Germany 1990 Is Not Germany 1939 - the British Response to German Unification
GRIN Verlag, 2009 - 52 pages
Seminar paper from the year 2009 in the subject English Language and Literature Studies - Culture and Applied Geography, grade: 1,3, Dresden Technical University (Anglistik/Amerikanistik), course: Seminar "Britain in Europe - Europe in Britain," language: English, abstract: When the first bricks and pieces of the Berlin Wall fell to the ground on 9 November 1989, the German soil might not have been the only thing that has been shaking on that day: As soon as the news arrived in Number 10 Downing Street, London, the floor in Margaret Thatcher's office might have been shaking as well. The metaphorical earthquake German reunification is considered today to have been in those days did not only cause disorientation and confusion in both German states but also in Great Britain. Since the four victorious powers decided to split the German nation into four parts - that later became only two - at the Yalta conference, the British felt save from their greatest enemy during the Second World War. The balance of power between the Soviet Union and the West seemed to be restored after the Cold War. Germany was not strong enough to even try to start a new war, which caused a strong securely feeling among the British people and its government. Now, that this stony guarantee for peace got its first cracks it forced the peaceful atmosphere - not only the British created in the bygone decades - to crack as well. In this paper I want to describe the response of both British politicians and the British people to the events that happened in the months between November 1989 and October 1990, but mainly concentrate on two of the most important ones for British politics during this time, namely the Nicholas Ridley affair and the revelation of the minutes of the Chequers meeting. The British press of course has not ignored these events. Since it became one of the most important commentators on the upheaval that went on in Germany and the British domestic discussions and affairs, I want to und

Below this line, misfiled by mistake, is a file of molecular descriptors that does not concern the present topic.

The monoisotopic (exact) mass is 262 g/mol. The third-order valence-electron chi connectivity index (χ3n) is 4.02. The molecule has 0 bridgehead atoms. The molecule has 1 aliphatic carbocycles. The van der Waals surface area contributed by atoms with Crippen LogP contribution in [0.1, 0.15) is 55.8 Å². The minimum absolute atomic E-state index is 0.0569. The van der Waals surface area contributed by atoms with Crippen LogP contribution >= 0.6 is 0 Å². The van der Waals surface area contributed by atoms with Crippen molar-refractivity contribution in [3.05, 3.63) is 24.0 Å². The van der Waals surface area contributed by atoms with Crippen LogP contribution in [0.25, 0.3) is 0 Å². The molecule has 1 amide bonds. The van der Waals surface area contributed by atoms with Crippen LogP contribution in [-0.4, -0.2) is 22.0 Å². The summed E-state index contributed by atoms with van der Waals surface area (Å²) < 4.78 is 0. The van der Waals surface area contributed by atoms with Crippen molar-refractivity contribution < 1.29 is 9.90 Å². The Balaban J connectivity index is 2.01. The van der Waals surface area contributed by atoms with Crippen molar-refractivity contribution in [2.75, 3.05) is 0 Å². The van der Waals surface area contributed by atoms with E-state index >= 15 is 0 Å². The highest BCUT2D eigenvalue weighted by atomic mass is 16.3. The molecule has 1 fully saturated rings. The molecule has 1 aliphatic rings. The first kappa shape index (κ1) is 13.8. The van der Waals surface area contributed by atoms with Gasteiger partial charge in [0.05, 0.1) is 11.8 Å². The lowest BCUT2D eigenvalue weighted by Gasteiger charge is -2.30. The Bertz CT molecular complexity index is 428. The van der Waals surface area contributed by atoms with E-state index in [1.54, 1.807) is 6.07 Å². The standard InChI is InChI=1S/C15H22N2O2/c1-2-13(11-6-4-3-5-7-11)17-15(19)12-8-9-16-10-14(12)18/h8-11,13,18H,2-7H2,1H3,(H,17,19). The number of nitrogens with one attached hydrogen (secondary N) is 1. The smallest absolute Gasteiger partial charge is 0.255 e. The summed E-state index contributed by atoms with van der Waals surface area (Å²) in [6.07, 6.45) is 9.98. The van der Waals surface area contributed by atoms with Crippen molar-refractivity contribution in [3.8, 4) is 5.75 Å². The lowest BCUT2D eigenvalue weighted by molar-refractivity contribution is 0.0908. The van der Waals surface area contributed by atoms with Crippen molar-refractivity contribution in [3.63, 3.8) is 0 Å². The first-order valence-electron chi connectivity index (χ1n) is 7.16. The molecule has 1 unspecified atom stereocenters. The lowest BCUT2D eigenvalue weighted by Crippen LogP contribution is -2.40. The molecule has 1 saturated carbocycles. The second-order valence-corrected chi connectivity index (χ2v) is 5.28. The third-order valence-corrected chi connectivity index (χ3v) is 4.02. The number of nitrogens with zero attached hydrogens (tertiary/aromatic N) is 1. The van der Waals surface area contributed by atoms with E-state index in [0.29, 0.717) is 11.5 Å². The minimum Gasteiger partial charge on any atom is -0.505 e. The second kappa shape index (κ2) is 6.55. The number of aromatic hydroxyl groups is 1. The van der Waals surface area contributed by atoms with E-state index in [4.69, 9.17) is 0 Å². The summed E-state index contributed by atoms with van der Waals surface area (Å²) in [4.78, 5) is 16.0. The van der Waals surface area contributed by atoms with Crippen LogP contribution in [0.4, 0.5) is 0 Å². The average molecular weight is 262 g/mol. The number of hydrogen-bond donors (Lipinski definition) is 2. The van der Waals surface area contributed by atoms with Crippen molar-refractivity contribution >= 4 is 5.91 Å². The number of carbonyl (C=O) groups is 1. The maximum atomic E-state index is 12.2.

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13 August 16 July 1990 Chequers Germany 23 Sept 9 November absolutely right accept reunification Anonymous balance of power became Berlin Wall Britain British fear British response Brock Chancellor Helmut Kohl Chequers Germany seminar Chequers meeting Chequers minutes Cold Cold War Conservative Party fights control internal fallout CVCE Deputy Prime Minister Dieter Douglas Hurd drive to repair East German EC Integration European issue European Navigator European Union fights to control five-day wonder Gerbet German Chancellor Helmut German question German unification Grosser Helmut Kohl ibid Independent on Sunday inner German international and European leaking Maggie was absolutely March Margaret Thatcher Ministers begin drive negative newspaper Nicholas Ridley affair Norman Stone Oakley paper political Prime Minister’s quers Germany seminar repair Ridley damage response to German reunification of Germany Ridley German remarks Robin Sir Geoffrey struggle to accept Thatcher’s personal struggle Treaty of union Unexpected Challenge Unification and EC